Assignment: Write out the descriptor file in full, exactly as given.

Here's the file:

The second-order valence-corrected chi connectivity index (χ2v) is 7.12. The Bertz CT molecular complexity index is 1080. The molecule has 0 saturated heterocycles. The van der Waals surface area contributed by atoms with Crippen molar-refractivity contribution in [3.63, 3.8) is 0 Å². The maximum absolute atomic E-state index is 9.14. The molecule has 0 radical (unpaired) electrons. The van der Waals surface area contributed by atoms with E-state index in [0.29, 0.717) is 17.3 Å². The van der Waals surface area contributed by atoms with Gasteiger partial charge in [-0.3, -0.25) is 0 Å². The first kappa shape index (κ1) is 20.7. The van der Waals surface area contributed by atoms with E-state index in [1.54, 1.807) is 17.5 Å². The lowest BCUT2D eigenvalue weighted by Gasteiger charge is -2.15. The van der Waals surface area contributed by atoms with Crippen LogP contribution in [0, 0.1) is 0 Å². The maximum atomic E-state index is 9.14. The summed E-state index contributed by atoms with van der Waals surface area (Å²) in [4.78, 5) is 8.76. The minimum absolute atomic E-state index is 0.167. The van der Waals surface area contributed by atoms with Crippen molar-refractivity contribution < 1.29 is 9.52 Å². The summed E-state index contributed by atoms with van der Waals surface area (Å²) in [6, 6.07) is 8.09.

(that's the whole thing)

The second-order valence-corrected chi connectivity index (χ2v) is 7.12. The Bertz CT molecular complexity index is 1080. The molecule has 0 saturated heterocycles. The van der Waals surface area contributed by atoms with Crippen molar-refractivity contribution in [3.63, 3.8) is 0 Å². The maximum absolute atomic E-state index is 9.14. The molecule has 0 radical (unpaired) electrons. The van der Waals surface area contributed by atoms with E-state index in [0.29, 0.717) is 17.3 Å². The van der Waals surface area contributed by atoms with Gasteiger partial charge in [-0.3, -0.25) is 0 Å². The first kappa shape index (κ1) is 20.7. The van der Waals surface area contributed by atoms with E-state index in [1.54, 1.807) is 17.5 Å². The lowest BCUT2D eigenvalue weighted by Gasteiger charge is -2.15. The van der Waals surface area contributed by atoms with Crippen LogP contribution in [0, 0.1) is 0 Å². The maximum atomic E-state index is 9.14. The summed E-state index contributed by atoms with van der Waals surface area (Å²) in [4.78, 5) is 8.76. The minimum absolute atomic E-state index is 0.167. The van der Waals surface area contributed by atoms with Crippen molar-refractivity contribution < 1.29 is 9.52 Å². The summed E-state index contributed by atoms with van der Waals surface area (Å²) in [6, 6.07) is 8.09.